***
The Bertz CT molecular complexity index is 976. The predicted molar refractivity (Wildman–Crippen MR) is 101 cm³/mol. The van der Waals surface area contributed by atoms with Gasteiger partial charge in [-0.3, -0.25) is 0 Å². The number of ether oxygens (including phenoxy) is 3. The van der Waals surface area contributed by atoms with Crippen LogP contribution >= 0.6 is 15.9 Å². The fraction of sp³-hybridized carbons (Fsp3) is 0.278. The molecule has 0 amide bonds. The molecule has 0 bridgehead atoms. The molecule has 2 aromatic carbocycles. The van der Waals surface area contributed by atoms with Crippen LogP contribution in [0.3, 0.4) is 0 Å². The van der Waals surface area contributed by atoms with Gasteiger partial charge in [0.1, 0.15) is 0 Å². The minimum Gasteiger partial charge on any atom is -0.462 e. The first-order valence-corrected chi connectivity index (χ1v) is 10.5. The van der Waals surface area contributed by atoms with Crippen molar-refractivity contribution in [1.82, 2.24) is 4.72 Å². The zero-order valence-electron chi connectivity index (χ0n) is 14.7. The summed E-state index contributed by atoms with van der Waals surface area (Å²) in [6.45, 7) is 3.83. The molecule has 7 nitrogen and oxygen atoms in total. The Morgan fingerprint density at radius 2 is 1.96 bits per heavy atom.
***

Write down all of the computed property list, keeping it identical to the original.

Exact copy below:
The Bertz CT molecular complexity index is 976. The predicted molar refractivity (Wildman–Crippen MR) is 101 cm³/mol. The van der Waals surface area contributed by atoms with Gasteiger partial charge in [-0.3, -0.25) is 0 Å². The number of ether oxygens (including phenoxy) is 3. The van der Waals surface area contributed by atoms with Crippen LogP contribution >= 0.6 is 15.9 Å². The fraction of sp³-hybridized carbons (Fsp3) is 0.278. The molecule has 0 amide bonds. The molecule has 0 bridgehead atoms. The molecule has 2 aromatic carbocycles. The van der Waals surface area contributed by atoms with Crippen LogP contribution in [0.3, 0.4) is 0 Å². The van der Waals surface area contributed by atoms with Gasteiger partial charge in [0.1, 0.15) is 0 Å². The minimum Gasteiger partial charge on any atom is -0.462 e. The first-order valence-corrected chi connectivity index (χ1v) is 10.5. The van der Waals surface area contributed by atoms with Crippen molar-refractivity contribution in [1.82, 2.24) is 4.72 Å². The zero-order valence-electron chi connectivity index (χ0n) is 14.7. The summed E-state index contributed by atoms with van der Waals surface area (Å²) in [6.45, 7) is 3.83. The molecule has 7 nitrogen and oxygen atoms in total. The Morgan fingerprint density at radius 2 is 1.96 bits per heavy atom.